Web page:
By Elton Gomes
On Thursday, NASA named nine US companies that will bid to deliver science and technology payloads for the space agency as a one of the first steps towards long-term scientific study and human exploration of the Moon and eventually Mars.
Some of the selected companies will develop small launch vehicles and robotic rovers over the next 10 years, while vying for a chunk of the $2.6 billion worth contracts under NASA’s Commercial Lunar Payload Services (CLPS) programme.
NASA Administrator Jim Bridenstine disclosed the CLPS contracts as part of US President Trump administration’s efforts to encourage greater commercial investment in space exploration.
“We want to be one customer of many customers in a robust marketplace between the earth and the moon, and we want multiple providers that are competing on cost and innovations so that we as NASA can do more than we’ve ever been able to do before,” Bridenstine said, as per a Bloomberg report.
Which companies have been selected?
Among the nine mostly small start-up companies selected by NASA is one large defence contractor, Lockheed Martin Corp.
The following companies have been selected: Astrobotic Technology, Inc., Pittsburgh; Deep Space Systems, Colorado; Draper, Massachusetts; Firefly Aerospace, Inc., Texas; Intuitive Machines, LLC, Houston; Lockheed Martin Space, Colorado; Masten Space Systems, Inc., California; Moon Express, Florida; and Orbit Beyond, New Jersey.
How will they help NASA?
The nine will be among the first companies who would be able to bid to deliver science and technology payloads through NASA’s Commercial Lunar Payload Services contracts. These services will launch from Earth and land on the moon, and NASA will just be “one customer of many customers”, NASA Administrator Jim Bridenstine said on Thursday.
The providers will compete on cost and innovation so that NASA can accomplish more than ever, he said. These missions could begin as early as 2019.
What has NASA planned?
NASA is pursuing dual projects of building a lunar orbital platform and returning astronauts to the moon in the mid-2020s – all of these missions are aimed towards eventually sending humans to Mars.
The space agency has predicted human presence on the moon within a decade, joining landers and rovers working there, Bridenstine said. He cited a planned “open architecture” that would allow for a sustained ecosystem among Earth, the moon, and a planned lunar gateway orbiting the moon.
In December 2017, President Donald Trump signed Space Policy Directive-1, wherein the President directed NASA “to lead an innovative and sustainable program of exploration with commercial and international partners to enable human expansion across the solar system and to bring back to Earth new knowledge and opportunities”.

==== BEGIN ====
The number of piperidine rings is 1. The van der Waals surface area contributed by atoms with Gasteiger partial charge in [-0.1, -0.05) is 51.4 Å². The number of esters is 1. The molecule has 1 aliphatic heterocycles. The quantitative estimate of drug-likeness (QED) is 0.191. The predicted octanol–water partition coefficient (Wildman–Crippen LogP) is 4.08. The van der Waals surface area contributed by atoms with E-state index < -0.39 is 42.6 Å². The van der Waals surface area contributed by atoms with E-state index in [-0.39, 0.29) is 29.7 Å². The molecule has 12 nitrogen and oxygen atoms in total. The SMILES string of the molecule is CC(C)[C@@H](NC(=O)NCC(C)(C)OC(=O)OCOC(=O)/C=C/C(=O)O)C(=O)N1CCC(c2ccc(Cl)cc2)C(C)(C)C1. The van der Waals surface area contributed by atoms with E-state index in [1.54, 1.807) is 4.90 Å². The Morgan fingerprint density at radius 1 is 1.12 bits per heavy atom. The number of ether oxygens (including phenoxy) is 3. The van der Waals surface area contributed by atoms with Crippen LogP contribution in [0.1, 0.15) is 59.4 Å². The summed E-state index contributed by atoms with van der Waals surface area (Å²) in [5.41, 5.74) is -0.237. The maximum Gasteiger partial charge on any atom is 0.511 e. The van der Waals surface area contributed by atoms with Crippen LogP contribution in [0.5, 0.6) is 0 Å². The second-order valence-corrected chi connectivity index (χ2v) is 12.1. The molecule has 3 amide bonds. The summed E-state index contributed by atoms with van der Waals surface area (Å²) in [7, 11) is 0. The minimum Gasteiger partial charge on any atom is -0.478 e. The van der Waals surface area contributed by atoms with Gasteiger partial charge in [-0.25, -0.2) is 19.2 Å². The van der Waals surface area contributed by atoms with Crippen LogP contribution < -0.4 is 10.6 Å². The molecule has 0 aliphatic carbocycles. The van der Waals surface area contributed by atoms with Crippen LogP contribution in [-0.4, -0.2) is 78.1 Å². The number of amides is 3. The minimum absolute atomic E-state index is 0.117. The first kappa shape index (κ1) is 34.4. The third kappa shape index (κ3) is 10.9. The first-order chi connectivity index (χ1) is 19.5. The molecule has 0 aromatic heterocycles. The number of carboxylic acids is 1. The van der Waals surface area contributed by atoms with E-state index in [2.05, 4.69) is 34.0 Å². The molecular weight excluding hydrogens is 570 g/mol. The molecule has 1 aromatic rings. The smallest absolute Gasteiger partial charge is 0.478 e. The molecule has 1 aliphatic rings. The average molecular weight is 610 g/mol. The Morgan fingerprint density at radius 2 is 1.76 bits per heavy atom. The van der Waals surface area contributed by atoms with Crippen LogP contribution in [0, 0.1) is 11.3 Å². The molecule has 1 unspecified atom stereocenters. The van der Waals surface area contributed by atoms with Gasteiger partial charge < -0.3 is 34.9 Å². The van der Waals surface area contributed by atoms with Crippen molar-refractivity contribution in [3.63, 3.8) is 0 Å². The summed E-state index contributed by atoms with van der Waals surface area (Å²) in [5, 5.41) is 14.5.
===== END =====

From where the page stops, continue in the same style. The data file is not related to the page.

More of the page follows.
Replying to the President’s call, and consistent with the NASA Transition Authorisation Act of 2017, NASA submitted to Congress a plan to revitalise and add direction to NASA’s enduring purpose.
The National Space Exploration Campaign calls for human and robotic exploration missions to go beyond the frontiers of human experience and scientific discovery of the natural phenomena of Earth, other worlds, and the cosmos.
NASA’s National Space Exploration Campaign has five strategic goals: transitioning low-Earth orbit human spaceflight, like the International Space Station, to more commercial operations; using robotic missions to identify resources on the moon; expanding surface operations on the moon; returning astronauts to the moon’s surface; and demonstrating what’s mandatory for human missions to Mars.
Moon missions in the offing
According to recent reports, Russia plans to establish a moon colony by 2040, the Russian federal space agency announced on Wednesday. This came after discussions were held on the country’s long-term space program.
“The lunar program will be implemented in several stages by 2040,” Russia’s Roscosmos State Corporation for Space Activities, said in a press release (in Russian) on Wednesday after a joint session with the Russian Academy of Sciences’ space council.
In a presentation about the lunar programme, Russian news agency RIA Novosti cited Yevgeny Mikrin, Russia’s chief designer of manned space programmes, as saying that construction of the moon colony could begin late in 2025, as per a report in the Moscow Times.
In another instance, SpaceX CEO Elon Musk revealed that Yusaku Maezawa, a Japanese billionaire and founder of Zozotown, Japan’s largest online clothing retailer, will be the first private customer to journey around the Moon on the company’s Big Falcon Rocket (BFR).
Maezawa’s trip could materialise as early as 2023, and he plans to take other artists with him to turn the entire ride into an art project called #DearMoon.
Elton Gomes is a staff writer at Qrius
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